Substrate for planted aquarium - The Planted Tank Forum
 
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post #1 of 14 (permalink) Old 08-06-2012, 09:18 AM Thread Starter
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Substrate for planted aquarium

What substrate should I be getting for a .800L x .600W x .450D tank?

I'm looking to have it planted with ground covers (unsure type) with a minimalist look. However as a starter, just need some good quality substrate brands or mixes that will gve me a healthy start.

Cheers
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post #2 of 14 (permalink) Old 08-06-2012, 10:09 AM
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i've use stratum with amazing results. but i hear a lot of members using eco complete, flourite ect.
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post #3 of 14 (permalink) Old 08-06-2012, 10:51 AM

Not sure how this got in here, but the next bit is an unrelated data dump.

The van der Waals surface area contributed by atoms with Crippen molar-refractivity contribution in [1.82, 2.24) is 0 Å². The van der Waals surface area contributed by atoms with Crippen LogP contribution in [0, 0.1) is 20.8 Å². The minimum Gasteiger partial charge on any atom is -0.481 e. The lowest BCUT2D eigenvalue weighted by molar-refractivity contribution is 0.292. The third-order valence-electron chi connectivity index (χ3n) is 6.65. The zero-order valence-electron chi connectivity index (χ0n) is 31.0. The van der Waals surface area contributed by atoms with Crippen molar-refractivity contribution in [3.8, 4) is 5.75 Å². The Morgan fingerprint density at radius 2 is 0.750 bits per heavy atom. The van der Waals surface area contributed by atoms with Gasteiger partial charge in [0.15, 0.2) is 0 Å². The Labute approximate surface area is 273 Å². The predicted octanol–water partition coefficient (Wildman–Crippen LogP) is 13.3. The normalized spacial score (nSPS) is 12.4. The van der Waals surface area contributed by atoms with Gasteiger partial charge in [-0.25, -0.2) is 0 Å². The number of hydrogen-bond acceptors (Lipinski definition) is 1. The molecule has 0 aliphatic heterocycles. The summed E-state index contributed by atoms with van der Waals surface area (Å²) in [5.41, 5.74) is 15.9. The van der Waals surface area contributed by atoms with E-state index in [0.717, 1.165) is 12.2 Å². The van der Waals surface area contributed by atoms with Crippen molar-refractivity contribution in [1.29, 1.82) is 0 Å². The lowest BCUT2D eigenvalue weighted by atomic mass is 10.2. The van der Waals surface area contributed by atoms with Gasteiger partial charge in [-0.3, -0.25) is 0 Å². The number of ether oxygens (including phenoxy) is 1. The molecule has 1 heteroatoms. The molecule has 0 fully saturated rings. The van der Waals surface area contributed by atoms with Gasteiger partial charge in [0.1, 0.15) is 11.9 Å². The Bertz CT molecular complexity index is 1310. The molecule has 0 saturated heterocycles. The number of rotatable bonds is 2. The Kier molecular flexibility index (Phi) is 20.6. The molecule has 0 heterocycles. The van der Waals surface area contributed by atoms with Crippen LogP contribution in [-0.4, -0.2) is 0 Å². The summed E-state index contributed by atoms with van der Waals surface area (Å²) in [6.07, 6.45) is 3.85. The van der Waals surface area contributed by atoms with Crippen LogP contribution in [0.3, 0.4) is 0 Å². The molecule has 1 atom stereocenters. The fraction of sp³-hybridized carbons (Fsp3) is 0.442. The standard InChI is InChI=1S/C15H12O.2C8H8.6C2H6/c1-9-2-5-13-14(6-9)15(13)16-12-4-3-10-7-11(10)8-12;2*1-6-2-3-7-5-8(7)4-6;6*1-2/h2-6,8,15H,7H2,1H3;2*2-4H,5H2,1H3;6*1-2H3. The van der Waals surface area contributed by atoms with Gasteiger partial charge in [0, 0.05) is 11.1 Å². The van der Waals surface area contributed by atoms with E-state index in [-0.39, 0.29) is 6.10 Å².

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Try a dirt substrate capped with an inert sand/gravel cap. You can have a great low tech and low maintinance tank. No ferts, no co2, and a decent light. It doesnt get much easier, plus you get great results
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post #4 of 14 (permalink) Old 08-06-2012, 12:17 PM
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If you want the best that is the simplest, go with ADA Aquasoil. It is on the pricier side but it is the best stuff in the hobby.

I've tried a bunch of stuff too.

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post #5 of 14 (permalink) Old 08-06-2012, 12:19 PM
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Only problem I had with soil and gravel if you decide to go that route, is moving or pulling out plants is a DISASTER!

Not to discourage, but the mess it can make when disturbed is something to keep in mind. It does however grow plants quite well.
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post #6 of 14 (permalink) Old 08-06-2012, 04:22 PM
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Originally Posted by RyanRX7 View Post
Only problem I had with soil and gravel if you decide to go that route, is moving or pulling out plants is a DISASTER!

Not to discourage, but the mess it can make when disturbed is something to keep in mind. It does however grow plants quite well.